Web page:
The Only Thing We Have to Fear
a sound installation
motion lamp, radio, light, sound.
In 1933 President Franklin D. Roosevelt began to broadcast a series of radio addresses on policy directly to the American people. These addresses became known as "fireside chats" and continued throughout the three terms of his presidency.
In this installation, a radio plays a mixture of sounds from a forest fire and a fireside chat that has been altered to accentuate only the noisy parts of the speech. Here the message is obscured and reinterpreted in layers of noise.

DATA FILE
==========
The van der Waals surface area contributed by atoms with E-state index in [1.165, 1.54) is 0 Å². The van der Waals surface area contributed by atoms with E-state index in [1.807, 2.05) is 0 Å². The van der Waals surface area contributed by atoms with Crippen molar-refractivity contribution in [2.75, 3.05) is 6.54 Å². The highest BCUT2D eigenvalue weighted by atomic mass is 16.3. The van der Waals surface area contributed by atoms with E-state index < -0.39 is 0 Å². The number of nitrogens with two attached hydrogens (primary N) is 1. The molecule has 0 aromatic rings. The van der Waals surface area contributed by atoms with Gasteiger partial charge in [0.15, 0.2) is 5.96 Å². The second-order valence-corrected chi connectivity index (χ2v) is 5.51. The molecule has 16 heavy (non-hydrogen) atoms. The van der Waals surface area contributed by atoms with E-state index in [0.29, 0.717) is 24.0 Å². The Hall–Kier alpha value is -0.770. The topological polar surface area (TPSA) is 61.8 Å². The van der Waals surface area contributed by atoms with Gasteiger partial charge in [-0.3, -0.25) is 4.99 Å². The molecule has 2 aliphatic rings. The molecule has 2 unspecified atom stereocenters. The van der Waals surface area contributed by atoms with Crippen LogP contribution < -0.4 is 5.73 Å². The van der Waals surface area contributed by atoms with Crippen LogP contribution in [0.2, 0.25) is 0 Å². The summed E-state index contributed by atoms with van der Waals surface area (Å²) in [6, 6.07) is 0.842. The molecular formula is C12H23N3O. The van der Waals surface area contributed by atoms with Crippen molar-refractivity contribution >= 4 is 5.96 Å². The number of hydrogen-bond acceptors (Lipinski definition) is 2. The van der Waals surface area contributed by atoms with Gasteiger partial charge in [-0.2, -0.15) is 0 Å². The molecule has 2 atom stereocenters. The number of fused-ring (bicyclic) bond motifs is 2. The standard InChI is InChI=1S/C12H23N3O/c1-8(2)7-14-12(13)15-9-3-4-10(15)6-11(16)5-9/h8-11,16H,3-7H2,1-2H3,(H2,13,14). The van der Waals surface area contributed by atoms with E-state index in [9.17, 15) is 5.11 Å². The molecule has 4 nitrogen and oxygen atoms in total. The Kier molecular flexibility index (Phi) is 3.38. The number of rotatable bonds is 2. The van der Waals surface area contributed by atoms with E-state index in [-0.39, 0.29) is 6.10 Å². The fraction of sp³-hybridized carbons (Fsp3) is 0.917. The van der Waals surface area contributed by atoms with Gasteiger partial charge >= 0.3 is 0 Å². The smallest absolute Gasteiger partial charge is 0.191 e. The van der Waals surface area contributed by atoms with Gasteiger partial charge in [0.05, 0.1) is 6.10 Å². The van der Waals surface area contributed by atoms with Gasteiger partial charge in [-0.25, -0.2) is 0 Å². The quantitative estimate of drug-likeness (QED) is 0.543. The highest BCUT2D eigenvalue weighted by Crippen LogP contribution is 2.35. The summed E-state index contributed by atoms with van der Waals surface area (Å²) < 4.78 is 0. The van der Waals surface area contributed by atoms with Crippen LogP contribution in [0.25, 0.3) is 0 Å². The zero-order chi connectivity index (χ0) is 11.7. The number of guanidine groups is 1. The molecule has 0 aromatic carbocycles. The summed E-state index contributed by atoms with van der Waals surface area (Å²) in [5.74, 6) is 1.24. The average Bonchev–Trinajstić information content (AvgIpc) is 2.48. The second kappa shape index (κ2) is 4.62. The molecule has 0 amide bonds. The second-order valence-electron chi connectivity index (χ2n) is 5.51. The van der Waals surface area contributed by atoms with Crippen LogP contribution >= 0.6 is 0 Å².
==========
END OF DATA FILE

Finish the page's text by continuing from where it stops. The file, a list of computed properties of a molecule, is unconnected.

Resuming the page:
During the 1930s, motion lamps were commonly displayed on top or near home radios as a visual accompaniment while listening to the radio. Motion lamps use the heat generated by a light bulb to turn a patterned cylinder of paper. The image appears to move due to the changing light from the moving cylinder. In this piece, the image is an animated forest fire produced by the "Scene-In-Motion Corporation" in 1931.